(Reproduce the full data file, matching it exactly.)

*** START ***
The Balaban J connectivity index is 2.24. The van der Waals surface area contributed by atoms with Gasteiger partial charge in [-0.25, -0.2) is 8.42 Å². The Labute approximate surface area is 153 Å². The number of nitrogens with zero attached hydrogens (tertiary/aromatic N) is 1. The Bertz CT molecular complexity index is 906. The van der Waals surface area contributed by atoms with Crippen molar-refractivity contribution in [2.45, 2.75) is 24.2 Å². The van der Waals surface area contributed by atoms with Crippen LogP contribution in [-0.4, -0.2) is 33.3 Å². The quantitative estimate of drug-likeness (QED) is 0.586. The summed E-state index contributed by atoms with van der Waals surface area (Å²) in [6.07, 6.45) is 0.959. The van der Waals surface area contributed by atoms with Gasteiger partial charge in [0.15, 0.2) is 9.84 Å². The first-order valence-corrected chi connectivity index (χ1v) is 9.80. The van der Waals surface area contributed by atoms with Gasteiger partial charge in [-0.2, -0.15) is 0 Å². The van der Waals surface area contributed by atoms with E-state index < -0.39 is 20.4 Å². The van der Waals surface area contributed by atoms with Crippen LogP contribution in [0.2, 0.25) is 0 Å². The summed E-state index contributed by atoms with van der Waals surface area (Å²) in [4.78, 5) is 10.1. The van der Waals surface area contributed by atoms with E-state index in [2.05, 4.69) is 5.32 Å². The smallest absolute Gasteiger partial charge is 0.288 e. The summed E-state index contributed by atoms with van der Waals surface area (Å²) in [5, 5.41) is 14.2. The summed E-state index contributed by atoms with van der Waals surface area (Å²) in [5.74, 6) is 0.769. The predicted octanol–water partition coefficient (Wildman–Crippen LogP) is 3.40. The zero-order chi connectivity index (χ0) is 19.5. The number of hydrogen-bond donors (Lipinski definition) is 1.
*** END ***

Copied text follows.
The Balaban J connectivity index is 2.24. The van der Waals surface area contributed by atoms with Gasteiger partial charge in [-0.25, -0.2) is 8.42 Å². The Labute approximate surface area is 153 Å². The number of nitrogens with zero attached hydrogens (tertiary/aromatic N) is 1. The Bertz CT molecular complexity index is 906. The van der Waals surface area contributed by atoms with Crippen molar-refractivity contribution in [2.45, 2.75) is 24.2 Å². The van der Waals surface area contributed by atoms with Crippen LogP contribution in [-0.4, -0.2) is 33.3 Å². The quantitative estimate of drug-likeness (QED) is 0.586. The summed E-state index contributed by atoms with van der Waals surface area (Å²) in [6.07, 6.45) is 0.959. The van der Waals surface area contributed by atoms with Gasteiger partial charge in [0.15, 0.2) is 9.84 Å². The first-order valence-corrected chi connectivity index (χ1v) is 9.80. The van der Waals surface area contributed by atoms with Gasteiger partial charge in [-0.2, -0.15) is 0 Å². The van der Waals surface area contributed by atoms with E-state index < -0.39 is 20.4 Å². The van der Waals surface area contributed by atoms with Crippen LogP contribution in [0.2, 0.25) is 0 Å². The summed E-state index contributed by atoms with van der Waals surface area (Å²) in [4.78, 5) is 10.1. The van der Waals surface area contributed by atoms with E-state index in [2.05, 4.69) is 5.32 Å². The smallest absolute Gasteiger partial charge is 0.288 e. The summed E-state index contributed by atoms with van der Waals surface area (Å²) in [5, 5.41) is 14.2. The summed E-state index contributed by atoms with van der Waals surface area (Å²) in [5.74, 6) is 0.769. The predicted octanol–water partition coefficient (Wildman–Crippen LogP) is 3.40. The zero-order chi connectivity index (χ0) is 19.5. The number of hydrogen-bond donors (Lipinski definition) is 1.